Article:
In addition, overall use of antibiotics increased in the post-residency time period. This trend was maintained across gastrointestinal, infectious disease, neurologic, pulmonary, and renal although statistical significance was reached only in the first two categories. A decrease was seen in cardiovascular pathologies. When looking at more specific diagnoses within each category (Table 4), all groups with trends in antibiotic increase had infectious causes of top diagnoses. Only cardiovascular, where a decrease in antibiotic use was seen, did not have an infectious cause of a top specific diagnosis. However, the data do not have sufficient detail to fully explore the utilization of all treatments across all medical pathologies and conclusions on causation cannot be drawn.

Table 4 Top 5 specific diagnoses within the top 6 diagnosis categories.

Given that there was no change in inpatient mortality across time periods, inpatient interventions were not analyzed.


Given the retrospective nature of the chart review, a proportion of cases were deemed ineligible due to missing data which may introduce bias. However, records are assumed to be missing at random and should therefore represent limited bias. In addition, the retrospective nature of the dataset does not allow for analysis of causality.

While illness severity was evaluated with triage vital signs and shock index, the dynamics of patient acuity were not captured, and confounding is possible. In addition, while categories of patient diagnoses were identified, specific patient pathologies were not examined in relationship to changing management given small observed numbers. Future studies will further evaluate specific diagnoses within leading categories of non-traumatic pathology.

Given the nature of the data, only specific interventions and outcomes were able to be analyzed. Other implementations during the residency such as a triage system, bedside point of care ultrasound and procedural training may be contributing to mortality decreases post-residency implementation. Additional cofounders may also be present. During this time, the Ministry of Health supported similar program development within internal medicine, surgery and anesthesia. Thus, time to consultant intervention and consultant practices may have changed [22]. While mortality rates fell in Rwandan Hospitals during the time of this study, the magnitude of change was greater within this cohort suggesting interventions intrinsic to the department outlined above were contributing to the observed outcomes [23].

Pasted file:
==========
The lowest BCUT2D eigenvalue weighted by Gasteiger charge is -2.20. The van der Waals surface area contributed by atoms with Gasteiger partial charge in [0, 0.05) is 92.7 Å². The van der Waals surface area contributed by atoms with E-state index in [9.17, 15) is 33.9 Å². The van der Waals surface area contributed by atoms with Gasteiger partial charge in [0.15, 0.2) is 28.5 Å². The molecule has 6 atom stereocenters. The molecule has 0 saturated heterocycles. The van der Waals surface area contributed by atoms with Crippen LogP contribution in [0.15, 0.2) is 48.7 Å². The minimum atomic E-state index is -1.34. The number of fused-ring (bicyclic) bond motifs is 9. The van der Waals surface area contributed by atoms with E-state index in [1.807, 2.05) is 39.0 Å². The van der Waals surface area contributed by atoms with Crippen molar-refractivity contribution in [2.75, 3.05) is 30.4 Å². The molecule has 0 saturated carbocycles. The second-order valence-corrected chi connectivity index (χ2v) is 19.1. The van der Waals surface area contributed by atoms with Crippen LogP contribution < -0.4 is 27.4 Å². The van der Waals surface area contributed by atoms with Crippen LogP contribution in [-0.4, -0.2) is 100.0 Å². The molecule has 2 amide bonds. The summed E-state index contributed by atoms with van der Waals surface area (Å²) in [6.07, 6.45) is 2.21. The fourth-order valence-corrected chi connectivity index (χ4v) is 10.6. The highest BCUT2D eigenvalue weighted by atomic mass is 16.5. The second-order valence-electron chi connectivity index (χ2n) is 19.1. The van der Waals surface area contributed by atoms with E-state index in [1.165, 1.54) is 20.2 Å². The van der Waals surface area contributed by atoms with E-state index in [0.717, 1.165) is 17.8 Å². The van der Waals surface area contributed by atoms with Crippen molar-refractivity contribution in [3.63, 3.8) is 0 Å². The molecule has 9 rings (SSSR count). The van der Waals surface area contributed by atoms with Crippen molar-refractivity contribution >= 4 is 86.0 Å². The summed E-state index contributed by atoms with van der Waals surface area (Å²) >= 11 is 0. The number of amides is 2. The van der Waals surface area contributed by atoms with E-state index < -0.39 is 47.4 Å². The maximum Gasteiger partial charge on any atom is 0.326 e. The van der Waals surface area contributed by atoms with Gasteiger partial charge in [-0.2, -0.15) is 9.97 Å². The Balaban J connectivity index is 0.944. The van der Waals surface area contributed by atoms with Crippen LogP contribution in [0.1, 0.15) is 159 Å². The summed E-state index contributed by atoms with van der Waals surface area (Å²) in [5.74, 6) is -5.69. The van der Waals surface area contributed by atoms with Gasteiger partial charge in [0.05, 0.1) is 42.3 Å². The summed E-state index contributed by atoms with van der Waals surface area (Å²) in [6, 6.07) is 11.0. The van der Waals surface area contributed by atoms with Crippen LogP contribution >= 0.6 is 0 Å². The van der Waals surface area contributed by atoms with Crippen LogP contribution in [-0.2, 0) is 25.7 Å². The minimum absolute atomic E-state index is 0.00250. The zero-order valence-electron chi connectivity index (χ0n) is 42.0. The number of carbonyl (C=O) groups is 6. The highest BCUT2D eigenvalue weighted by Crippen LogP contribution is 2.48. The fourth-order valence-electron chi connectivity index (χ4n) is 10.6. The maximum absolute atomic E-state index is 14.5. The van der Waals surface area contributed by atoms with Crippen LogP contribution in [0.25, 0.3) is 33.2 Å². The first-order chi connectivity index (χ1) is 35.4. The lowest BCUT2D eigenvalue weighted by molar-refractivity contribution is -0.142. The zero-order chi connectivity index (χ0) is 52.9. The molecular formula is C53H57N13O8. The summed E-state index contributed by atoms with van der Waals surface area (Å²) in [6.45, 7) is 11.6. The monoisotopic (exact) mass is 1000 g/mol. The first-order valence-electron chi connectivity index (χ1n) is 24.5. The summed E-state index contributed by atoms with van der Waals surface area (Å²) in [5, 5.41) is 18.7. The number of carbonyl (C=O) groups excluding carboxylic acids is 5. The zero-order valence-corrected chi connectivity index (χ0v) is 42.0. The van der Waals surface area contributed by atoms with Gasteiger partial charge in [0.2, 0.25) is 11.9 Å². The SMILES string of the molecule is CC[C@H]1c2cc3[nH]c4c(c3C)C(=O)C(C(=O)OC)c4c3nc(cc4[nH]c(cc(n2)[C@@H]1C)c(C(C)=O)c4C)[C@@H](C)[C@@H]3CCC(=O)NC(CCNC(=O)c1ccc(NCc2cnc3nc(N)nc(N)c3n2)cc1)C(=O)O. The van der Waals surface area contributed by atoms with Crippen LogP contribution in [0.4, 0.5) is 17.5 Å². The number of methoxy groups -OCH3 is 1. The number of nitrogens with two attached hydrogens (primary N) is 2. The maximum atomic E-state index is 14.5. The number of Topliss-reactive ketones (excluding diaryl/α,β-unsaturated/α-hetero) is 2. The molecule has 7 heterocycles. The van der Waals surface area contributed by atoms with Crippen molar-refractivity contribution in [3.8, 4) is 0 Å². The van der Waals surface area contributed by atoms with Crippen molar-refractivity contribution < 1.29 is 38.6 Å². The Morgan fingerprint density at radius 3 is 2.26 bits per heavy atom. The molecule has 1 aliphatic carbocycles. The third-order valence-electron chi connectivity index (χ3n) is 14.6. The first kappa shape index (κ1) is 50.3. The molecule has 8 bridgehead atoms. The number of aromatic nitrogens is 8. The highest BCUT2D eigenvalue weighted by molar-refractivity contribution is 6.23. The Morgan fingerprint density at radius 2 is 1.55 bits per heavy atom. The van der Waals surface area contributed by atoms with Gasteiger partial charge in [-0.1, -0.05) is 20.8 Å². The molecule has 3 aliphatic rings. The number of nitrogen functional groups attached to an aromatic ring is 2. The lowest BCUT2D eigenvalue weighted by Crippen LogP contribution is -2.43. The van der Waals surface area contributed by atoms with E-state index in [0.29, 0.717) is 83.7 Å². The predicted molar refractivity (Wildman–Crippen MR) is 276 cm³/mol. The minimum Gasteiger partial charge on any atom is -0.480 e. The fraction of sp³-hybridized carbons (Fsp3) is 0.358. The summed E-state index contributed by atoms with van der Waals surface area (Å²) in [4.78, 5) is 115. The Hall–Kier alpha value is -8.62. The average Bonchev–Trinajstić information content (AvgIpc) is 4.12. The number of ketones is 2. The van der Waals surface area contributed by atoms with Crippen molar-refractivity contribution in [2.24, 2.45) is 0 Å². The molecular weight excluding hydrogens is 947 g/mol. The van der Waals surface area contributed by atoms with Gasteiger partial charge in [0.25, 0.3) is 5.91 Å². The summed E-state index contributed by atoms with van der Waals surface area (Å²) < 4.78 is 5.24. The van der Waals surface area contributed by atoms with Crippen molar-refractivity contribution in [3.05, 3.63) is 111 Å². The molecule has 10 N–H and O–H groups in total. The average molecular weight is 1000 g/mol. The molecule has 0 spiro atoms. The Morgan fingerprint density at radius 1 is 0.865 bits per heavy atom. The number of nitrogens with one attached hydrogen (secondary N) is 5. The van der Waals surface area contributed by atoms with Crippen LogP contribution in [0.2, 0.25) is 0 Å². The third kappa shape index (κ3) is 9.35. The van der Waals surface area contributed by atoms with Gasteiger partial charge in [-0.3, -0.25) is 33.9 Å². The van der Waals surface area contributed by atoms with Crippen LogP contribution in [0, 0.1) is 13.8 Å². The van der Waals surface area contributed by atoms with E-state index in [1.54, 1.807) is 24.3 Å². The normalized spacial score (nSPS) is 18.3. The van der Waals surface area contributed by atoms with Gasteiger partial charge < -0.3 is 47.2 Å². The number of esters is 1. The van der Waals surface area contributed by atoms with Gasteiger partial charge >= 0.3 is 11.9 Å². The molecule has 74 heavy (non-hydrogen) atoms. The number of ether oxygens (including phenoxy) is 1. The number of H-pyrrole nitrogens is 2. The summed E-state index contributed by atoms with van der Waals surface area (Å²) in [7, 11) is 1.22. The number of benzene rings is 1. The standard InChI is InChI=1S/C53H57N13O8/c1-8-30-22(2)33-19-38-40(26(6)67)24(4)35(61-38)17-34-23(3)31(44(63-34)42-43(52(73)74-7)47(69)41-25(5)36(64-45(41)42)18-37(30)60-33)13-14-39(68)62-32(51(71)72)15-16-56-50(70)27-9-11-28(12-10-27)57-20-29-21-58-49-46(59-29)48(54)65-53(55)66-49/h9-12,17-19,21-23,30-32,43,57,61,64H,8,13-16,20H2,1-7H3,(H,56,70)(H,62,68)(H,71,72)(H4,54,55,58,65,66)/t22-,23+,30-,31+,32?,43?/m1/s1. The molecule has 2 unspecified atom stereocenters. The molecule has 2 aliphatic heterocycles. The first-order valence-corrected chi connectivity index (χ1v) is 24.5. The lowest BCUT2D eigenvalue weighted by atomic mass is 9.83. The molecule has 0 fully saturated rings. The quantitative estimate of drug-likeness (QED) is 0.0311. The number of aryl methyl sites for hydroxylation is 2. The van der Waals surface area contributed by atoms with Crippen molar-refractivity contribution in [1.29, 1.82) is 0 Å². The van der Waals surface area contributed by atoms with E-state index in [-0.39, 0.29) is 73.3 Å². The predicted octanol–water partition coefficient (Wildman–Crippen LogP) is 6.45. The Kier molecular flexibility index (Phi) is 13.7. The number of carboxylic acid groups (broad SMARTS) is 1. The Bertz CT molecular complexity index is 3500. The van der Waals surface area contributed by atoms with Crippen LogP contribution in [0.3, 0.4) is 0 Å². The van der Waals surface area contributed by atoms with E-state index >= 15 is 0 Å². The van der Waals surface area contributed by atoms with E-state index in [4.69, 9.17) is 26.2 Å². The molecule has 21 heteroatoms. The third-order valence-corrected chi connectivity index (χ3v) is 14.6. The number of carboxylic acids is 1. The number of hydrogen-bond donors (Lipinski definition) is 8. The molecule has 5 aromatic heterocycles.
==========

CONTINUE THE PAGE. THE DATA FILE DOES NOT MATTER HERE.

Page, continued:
Medical disease accounts for the majority of pathology across Africa. However, it remains poorly described. Understanding the distribution of medical pathology by physiologic system allows for more impactful patient-centered research. In addition, while emergency medicine residency training is now accepted in high-income countries, the emergency medicine specialty remains rare or non-existent in LMIC [24]. However, in this study, a formalized emergency medicine program appears to have improved medical patient outcomes, potentially from targeted, aggressive fluid resuscitation. Results reported here add to the growing compendium of data demonstrating that emergency medicine and acute care should be viewed as a necessity, not a luxury.

Availability of data and materials

The datasets generated and analyzed during the current study are not publicly available due to patient confidentiality but are available from the corresponding author on reasonable request.


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Brown Emergency Physicians, Inc.

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ARA conceived the study and supervised the conduct of data analysis. KM developed the statistical plan and analyzed the data. All authors took part in drafting and revising the manuscript. KM takes responsibility for the manuscript in its entirety. The author(s) read and approved the final manuscript.

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Correspondence to Katelyn Moretti.

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The authors have no competing interests to declare. All authors had full access to all study data and had final responsibility for the decision to submit for publication. The content of this manuscript is solely the responsibility of the authors and does not necessarily represent the views of any affiliated academic organizations.

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Moretti, K., Uwamahoro, D.L., Naganathan, S. et al. Emergency medicine matters: epidemiology of medical pathology and changes in patient outcomes after implementation of a post-graduate training program at a Tertiary Teaching Hospital in Kigali, Rwanda. Int J Emerg Med 14, 9 (2021).

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  • Medical pathology
  • Low-middle income countries
  • Emergency medicine training
  • Residency
  • Rwanda